A Culture of Impunity is a Threat to Malaysia’s Natural Environment

Source: Clean Malaysia

Pervasive corruption and a culture of impunity in Malaysia are a threat not only to the country’s social environment but to its natural environment as well. Photo Credit: The Blue Diamond Gallery

Despoiled soil. Poisoned water. Polluted air. The bauxite mining fiasco in Pahang triggered a massive environmental disaster in Kuantan last year. Yet if you were to have asked local officials about who had been responsible, you would have received the usual response: “Not us!”

Earlier this year a couple of officials were indeed held responsible for their parts in allowing unlicensed operators to break the law. The two officials, who worked for the state’s Land and Mines Office, were charged at the Special Courts for Corruption in Kuantan for allegedly accepting bribes to turn a blind eye to illegal bauxite mining activities.

Fadly Abd Malek, an assistant land officer, was slapped with two charges of corruption for having allegedly accepted RM35,000 and RM30,000 in bribes from a local miner, respectively last November and in January, in return for allowing the miner’s illegal activities to go unimpeded. If convicted, Fadly could be sentenced to a maximum of 20 years in prison and a fine of five times the transacted amount. Syed Umar Khalil Syed Khalid, assistant director of enforcement, is facing a charge of complicity in the crime by accepting RM30,000 from the same miner. Both Fadly and Syed, who are out on bail, pleaded not guilty.

How about anyone else? It’s hardly feasible, after all, that only these two gentlemen were involved in turning a blind eye to rampant illegal bauxite mining activities throughout last year. True to form, however, Pahang’s senior government officials have denied any wrongdoing and refused to take any responsibility for the massive environmental damage that happened on their watch. The state’s MB, Adnan Yaakob, defended his administration’s actions, which had been widely decried as halfhearted and ineffectual, and stressed he did not want to “play the blame game.” Presumably he meant either “stop blaming me” or “don’t ask me to blame any of my esteemed colleagues,” or both. In any event, his stance highlighted the entrenched culture of impunity among senior officials in Malaysia. Read more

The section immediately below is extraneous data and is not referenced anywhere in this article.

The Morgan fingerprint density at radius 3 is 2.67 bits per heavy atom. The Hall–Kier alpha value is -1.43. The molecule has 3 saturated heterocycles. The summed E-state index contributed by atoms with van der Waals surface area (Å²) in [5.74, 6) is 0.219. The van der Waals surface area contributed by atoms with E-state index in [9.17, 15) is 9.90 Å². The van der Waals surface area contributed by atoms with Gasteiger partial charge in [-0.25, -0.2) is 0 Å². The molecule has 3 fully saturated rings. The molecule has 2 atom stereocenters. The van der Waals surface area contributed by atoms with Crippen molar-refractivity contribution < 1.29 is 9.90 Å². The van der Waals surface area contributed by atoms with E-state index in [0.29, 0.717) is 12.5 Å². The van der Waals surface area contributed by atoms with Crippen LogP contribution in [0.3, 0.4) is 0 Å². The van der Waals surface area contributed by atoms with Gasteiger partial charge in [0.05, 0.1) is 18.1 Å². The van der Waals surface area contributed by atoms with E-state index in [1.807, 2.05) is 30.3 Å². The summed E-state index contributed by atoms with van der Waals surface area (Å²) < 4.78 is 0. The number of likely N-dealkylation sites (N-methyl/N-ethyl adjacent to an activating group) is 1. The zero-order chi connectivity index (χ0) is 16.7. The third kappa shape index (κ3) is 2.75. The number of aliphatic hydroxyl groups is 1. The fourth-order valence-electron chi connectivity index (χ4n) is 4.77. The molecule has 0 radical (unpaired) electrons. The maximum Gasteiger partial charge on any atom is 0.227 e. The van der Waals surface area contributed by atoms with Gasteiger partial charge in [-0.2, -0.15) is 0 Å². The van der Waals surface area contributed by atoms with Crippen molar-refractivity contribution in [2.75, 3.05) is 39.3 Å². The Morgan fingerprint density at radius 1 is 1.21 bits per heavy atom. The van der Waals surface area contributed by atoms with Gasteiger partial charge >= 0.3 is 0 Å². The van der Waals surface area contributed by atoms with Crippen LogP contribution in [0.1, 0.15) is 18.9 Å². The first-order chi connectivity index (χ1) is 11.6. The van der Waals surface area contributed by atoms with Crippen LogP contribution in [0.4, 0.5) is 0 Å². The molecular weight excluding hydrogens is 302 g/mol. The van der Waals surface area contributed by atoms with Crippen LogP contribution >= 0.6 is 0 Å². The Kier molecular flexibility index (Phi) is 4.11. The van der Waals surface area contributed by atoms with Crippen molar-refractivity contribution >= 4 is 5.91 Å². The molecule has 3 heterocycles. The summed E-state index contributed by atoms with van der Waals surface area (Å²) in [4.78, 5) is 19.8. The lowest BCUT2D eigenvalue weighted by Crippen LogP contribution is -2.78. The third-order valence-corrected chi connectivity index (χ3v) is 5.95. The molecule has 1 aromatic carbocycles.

NGO Slams Malaysia’s Anti-Human Trafficking Record

Source: BenarNews

A police officer patrols through an abandoned camp used by human traffickers in a jungle in the Malaysian northern state of Perlis, which borders Thailand, AFP pic, May 26, 2015.

Malaysia needs to do much more to stop human trafficking and modern-day slavery, says the head of a local NGO that has worked for 25 years to champion rights for migrants and refugees as well as expose abuses against them.

“The crime of human trafficking is a major problem in this country, as Malaysia does not have a good system that protects immigrants, refugees and those who have been manipulated or abused,” Tenaganita Director Glorene Das told BenarNews,

“Nobody wants to be a victim of human trafficking, illegal immigration … [or] being treated like garbage and enslaved without any human rights protection,” she said.

Tenaganita and other NGOs have criticized the Malaysian government for allegedly not doing enough to shield people who are trafficked into the country from being exploited or abused in other ways on Malaysian soil, and who are among an estimated population of two million undocumented foreign migrants in the country. Read more

When silence isn’t golden: Top officials ‘mum’ on scandals, reasons for quitting — K Haridas

Source: Aliran


A cage used for illegal immigrants found at a human-trafficking camp in Wang Kelian, near the Malaysia-Thailand border of Wang Kelian, recently. – Photograph: Hasnoor Hussain/The Malaysian Insider

We miss out on opportunities to rectify weaknesses in the system when few are willing to speak out against wrongdoings or are held accountable, says K Haridas.

We are a nation that moves from one headline to another, each more startling than the earlier, with very little to show in terms of accountability.

Scandals – who is responsible?

Some time ago we heard about undocumented migrants and the number that had perished along the Malaysia-Thai border. This hit the headlines and it was difficult for the Malaysian police to deny knowledge.

Dozens of secret camps with about nearly 140 graves were discovered along the Malaysia-Thai border, used by people smugglers. Our police chief said we have been building up information and vowed tough action against Malaysians involved. Have we heard of any action to date? Were the Malaysian and Thai authorities aware of this illegal and perhaps lucrative activity?

No wonder Malaysia is listed in tier three of the US State Department’s annual human trafficking report – amongst the worst ranking countries failing to stop such trade.

Powerful forces are at work, and it is not good enough for the Malaysian police and immigration officials to just explain this away. Read more